Material and methods

Human samples and SARS-CoV-2 isolation

Serum samples from 20 hospitalized COVID-19 patients in the acute phase of infection were used in this study (Table 1). Blood were collected into a serum vacutainer tube and allow it to clot at room temperature for 1 h. The criteria for confirmed cases with acute SARS-CoV-2 infection included positive result of the nucleic acid sequence of SARS-CoV-2 by real-time RT-PCR from nasopharyngeal swab samples based on FDA-approved RNA testing. Severe COVID-19 patients were clinically classified as having fever, respiratory infection, respiratory rate of 23 incursions/minute, dyspnea and oxygen saturation < 93% at room air. Healthy volunteers and severe COVID-19 patients were recruited from Hospital Naval Marcílio Dias, Rio de Janeiro, Brazil. COVID-19 infected patients were selected with ages ranging from 18 to 83 years (Table 1). Donors, age and sex matched-non-infected controls were included in the study. SARS-CoV-2 virus (provided by Amilcar Tanury, Laboratory of Molecular Virology, Federal University of Rio de Janeiro) was isolated from nasal swab specimens obtained from severe COVID-19 patient. Infection with SARS-CoV-2 was confirmed by performing real-time reverse transcription polymerase chain reaction (RT-PCR) assay, followed by viral N gene sequencing, and virus isolation on Vero E6 cell line. The research was approved by the Research Ethics Committee (CEP) from Brazilian National Health Council and all patients signed a free and informed consent form in accordance with current legislation and the relevant ethical regulations approved by the Hospital Naval Marcílio Dias (CAAE # 31642720.5.0000.5256) and Hospital Universitário Clementino Fraga Filho (CAAE # 30424020.0.0000.0008).

Table 1 Clinical data of COVID-19 severe acute patients whose sérum samples were included in the study.

NETosis and phagocytosis assay

Neutrophils were isolated from peripheral blood from the collection of 20 mL of heparinized blood. The blood collected was slowly placed in a 50 mL tube containing 1:2 Ficoll, the gradient was centrifuged for 30 min at room temperature without braking and without acceleration (400g). After centrifugation, the upper part containing mononuclear cells was discarded and the neutrophils were collected with a Pasteur pipette and, after lysis of the red blood cells, the leukocytes were resuspended in RPMI medium, counted and adjusted for each experimental condition. For NETosis assays, neutrophils were suspended in RPMI medium containing 1% nutridoma and adjusted to 1 × 105 neutrophils/mL. We stimulated or not with virus MOI 9.0, PMA 100 nM, serum from normal and severely infected patients, LPS 10 ng/mL. PMA and LPS (E. coli O55:B5) were purchased from Sigma-Aldrich and Invivogen (San Diego, CA), respectively. Samples were then incubated for 90 min at 37 °C/5% CO215, the cells were centrifuged at 4 °C/1600 RPM for 6 min, and the supernatants were collected for extracellular DNA measurement. Then, 25 µL of the supernatants were added to 50 µL of tris–EDTA buffer (1 mM at pH 8.0) and 25 µL of Quant-it Picogreen dsDNA reagent (Thermofisher), a highly sensitive fluorescent DNA dye. The reading was made using a 528 nm emission filter, with 485 nm excitation in a microplate reader (Spectramax M3). For phagocytosis assays, 5 × 104 neutrophils were cultured in black 96-well plate treated with 0.001% L-polylysine and incubated in at 37 °C/5% CO2 for 90 min with or without stimuli (COVID-19 virus at MOI 9.0; sera from either normal or severe infected patients at 10%; PMA 100 nM). In specific experiments, viral loads of 3.0 MOI and 1.0 MOI were applied. Phagocytic activity was analyzed from the incubation of Dextran beads conjugated to tetramethyl rhodamine (2,000,000 MW, Sigma-Aldrich) added to the cells (200 µg/mL) in the presence of the givrn stimuli. After 90 min, the wells were washed, and the fluorescence incorporated into the cells was read in a fluorometer with 555 nm excitation and 580 nm emission.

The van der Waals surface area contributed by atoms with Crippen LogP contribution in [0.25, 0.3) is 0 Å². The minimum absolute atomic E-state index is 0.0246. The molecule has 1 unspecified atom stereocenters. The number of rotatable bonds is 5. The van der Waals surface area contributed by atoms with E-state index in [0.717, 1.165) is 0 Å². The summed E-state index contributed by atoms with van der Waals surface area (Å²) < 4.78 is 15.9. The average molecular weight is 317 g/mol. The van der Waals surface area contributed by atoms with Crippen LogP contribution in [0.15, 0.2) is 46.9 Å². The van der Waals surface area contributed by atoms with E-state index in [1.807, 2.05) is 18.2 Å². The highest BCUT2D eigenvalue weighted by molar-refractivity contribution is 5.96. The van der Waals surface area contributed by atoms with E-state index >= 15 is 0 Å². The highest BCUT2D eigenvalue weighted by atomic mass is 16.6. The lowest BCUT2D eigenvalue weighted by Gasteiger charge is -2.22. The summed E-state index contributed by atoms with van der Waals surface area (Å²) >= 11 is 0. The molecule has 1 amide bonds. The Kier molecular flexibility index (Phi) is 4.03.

Dosage of reactive oxygen species

For the detection of intracellular Reactive Oxidizing Species (ROS), the dichlorodihydrofluorescein diacetate probe (H2DCFDA, Invitrogen) was used. This probe reacts with free radicals in general and emits green fluorescence. For the assays, the 5 × 104 neutrophils were cultured in a 96-well plate treated with 0.001% L-polylysine (Sigma-Aldrich) and incubated at 37 °C/5% CO2 for 90 min in the presence or absence of stimuli: COVID-19 virus (MOI 9.0); 10% serum from normal or severely infected patients; PMA 100 nM. Quantification of ROS was done by adding 20 μM H2DCFDA probe (Invitrogen) 15 min before the end of incubation. The plates were read at 530 nm emission and 485 nm excitation using a fluorimeter (Spectramax M3).

Quantification of IL-8

Interleukin 8 (IL-8) was quantified from neutrophil culture supernatants (5 × 104/50 µL) in the presence or absence of SARS-CoV-2 virus (MOI 9.0) according to the manufacturer's recommendations (Quantikine Elisa/R&D System). In the assay 100 µL of assay diluent were added to the wells (in 96-well plates) along with the standards, samples and negative control. After 2 h of incubation at 37 °C/5% CO2, the wells were washed 4 times with 200 µL of washing buffer and then 100 µL/well of Human conjugate anti-Interleukin 8 antibody was added. The plate was incubated for one additional hour at room temperature, and after washing with 200 µL/well of washing Buffer, the reaction was revealed by adding 200 µL of substrate solution to each well and reading in a 450 nm plate reader.